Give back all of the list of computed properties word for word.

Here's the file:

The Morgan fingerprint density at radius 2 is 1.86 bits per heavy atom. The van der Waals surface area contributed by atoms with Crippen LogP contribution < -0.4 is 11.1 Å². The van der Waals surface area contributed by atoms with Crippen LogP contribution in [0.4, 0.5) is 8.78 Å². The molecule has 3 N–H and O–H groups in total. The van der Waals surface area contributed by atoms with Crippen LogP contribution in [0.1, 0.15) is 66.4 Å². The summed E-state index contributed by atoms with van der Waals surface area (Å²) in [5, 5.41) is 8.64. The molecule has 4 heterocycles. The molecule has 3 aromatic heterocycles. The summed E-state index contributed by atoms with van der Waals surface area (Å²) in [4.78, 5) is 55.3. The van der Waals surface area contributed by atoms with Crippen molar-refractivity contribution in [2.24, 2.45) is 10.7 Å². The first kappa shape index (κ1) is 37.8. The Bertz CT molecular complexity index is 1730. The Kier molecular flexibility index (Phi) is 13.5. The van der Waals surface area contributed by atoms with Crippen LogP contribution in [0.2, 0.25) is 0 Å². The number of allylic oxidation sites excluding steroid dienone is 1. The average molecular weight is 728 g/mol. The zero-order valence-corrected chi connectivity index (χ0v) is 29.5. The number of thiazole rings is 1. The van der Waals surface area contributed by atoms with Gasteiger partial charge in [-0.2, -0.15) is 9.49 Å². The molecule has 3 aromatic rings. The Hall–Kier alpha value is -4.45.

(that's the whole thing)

The Morgan fingerprint density at radius 2 is 1.86 bits per heavy atom. The van der Waals surface area contributed by atoms with Crippen LogP contribution < -0.4 is 11.1 Å². The van der Waals surface area contributed by atoms with Crippen LogP contribution in [0.4, 0.5) is 8.78 Å². The molecule has 3 N–H and O–H groups in total. The van der Waals surface area contributed by atoms with Crippen LogP contribution in [0.1, 0.15) is 66.4 Å². The summed E-state index contributed by atoms with van der Waals surface area (Å²) in [5, 5.41) is 8.64. The molecule has 4 heterocycles. The molecule has 3 aromatic heterocycles. The summed E-state index contributed by atoms with van der Waals surface area (Å²) in [4.78, 5) is 55.3. The van der Waals surface area contributed by atoms with Crippen molar-refractivity contribution in [2.24, 2.45) is 10.7 Å². The first kappa shape index (κ1) is 37.8. The Bertz CT molecular complexity index is 1730. The Kier molecular flexibility index (Phi) is 13.5. The van der Waals surface area contributed by atoms with Crippen LogP contribution in [0.2, 0.25) is 0 Å². The number of allylic oxidation sites excluding steroid dienone is 1. The average molecular weight is 728 g/mol. The zero-order valence-corrected chi connectivity index (χ0v) is 29.5. The number of thiazole rings is 1. The van der Waals surface area contributed by atoms with Gasteiger partial charge in [-0.2, -0.15) is 9.49 Å². The molecule has 3 aromatic rings. The Hall–Kier alpha value is -4.45.